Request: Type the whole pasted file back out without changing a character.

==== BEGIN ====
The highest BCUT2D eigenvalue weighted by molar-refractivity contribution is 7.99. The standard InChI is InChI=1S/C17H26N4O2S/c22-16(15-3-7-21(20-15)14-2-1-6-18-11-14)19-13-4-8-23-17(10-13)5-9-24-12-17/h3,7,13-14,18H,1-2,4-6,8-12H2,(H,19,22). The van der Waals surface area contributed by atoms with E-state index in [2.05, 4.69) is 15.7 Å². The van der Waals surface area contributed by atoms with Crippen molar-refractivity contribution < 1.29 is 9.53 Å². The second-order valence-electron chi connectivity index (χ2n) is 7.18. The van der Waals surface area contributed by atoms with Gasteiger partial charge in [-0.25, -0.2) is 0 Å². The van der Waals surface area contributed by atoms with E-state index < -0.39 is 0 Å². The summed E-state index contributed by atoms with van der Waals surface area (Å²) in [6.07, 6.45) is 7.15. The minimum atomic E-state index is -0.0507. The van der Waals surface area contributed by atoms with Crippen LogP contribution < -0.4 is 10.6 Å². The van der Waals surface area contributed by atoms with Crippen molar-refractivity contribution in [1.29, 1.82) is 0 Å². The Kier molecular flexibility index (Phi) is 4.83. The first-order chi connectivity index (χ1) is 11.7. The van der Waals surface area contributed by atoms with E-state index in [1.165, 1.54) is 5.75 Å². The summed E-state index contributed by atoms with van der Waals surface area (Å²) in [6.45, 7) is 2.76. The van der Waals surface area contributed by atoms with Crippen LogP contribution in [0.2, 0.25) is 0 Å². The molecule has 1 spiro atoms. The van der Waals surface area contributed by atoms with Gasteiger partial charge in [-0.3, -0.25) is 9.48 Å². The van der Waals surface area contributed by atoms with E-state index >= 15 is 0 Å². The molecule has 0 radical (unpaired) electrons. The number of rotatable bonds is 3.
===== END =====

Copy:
The highest BCUT2D eigenvalue weighted by molar-refractivity contribution is 7.99. The standard InChI is InChI=1S/C17H26N4O2S/c22-16(15-3-7-21(20-15)14-2-1-6-18-11-14)19-13-4-8-23-17(10-13)5-9-24-12-17/h3,7,13-14,18H,1-2,4-6,8-12H2,(H,19,22). The van der Waals surface area contributed by atoms with E-state index in [2.05, 4.69) is 15.7 Å². The van der Waals surface area contributed by atoms with Crippen molar-refractivity contribution < 1.29 is 9.53 Å². The second-order valence-electron chi connectivity index (χ2n) is 7.18. The van der Waals surface area contributed by atoms with Gasteiger partial charge in [-0.25, -0.2) is 0 Å². The van der Waals surface area contributed by atoms with E-state index < -0.39 is 0 Å². The summed E-state index contributed by atoms with van der Waals surface area (Å²) in [6.07, 6.45) is 7.15. The minimum atomic E-state index is -0.0507. The van der Waals surface area contributed by atoms with Crippen LogP contribution < -0.4 is 10.6 Å². The van der Waals surface area contributed by atoms with Crippen molar-refractivity contribution in [1.29, 1.82) is 0 Å². The Kier molecular flexibility index (Phi) is 4.83. The first-order chi connectivity index (χ1) is 11.7. The van der Waals surface area contributed by atoms with E-state index in [1.165, 1.54) is 5.75 Å². The summed E-state index contributed by atoms with van der Waals surface area (Å²) in [6.45, 7) is 2.76. The van der Waals surface area contributed by atoms with Crippen LogP contribution in [0.2, 0.25) is 0 Å². The molecule has 1 spiro atoms. The van der Waals surface area contributed by atoms with Gasteiger partial charge in [-0.3, -0.25) is 9.48 Å². The van der Waals surface area contributed by atoms with E-state index >= 15 is 0 Å². The molecule has 0 radical (unpaired) electrons. The number of rotatable bonds is 3.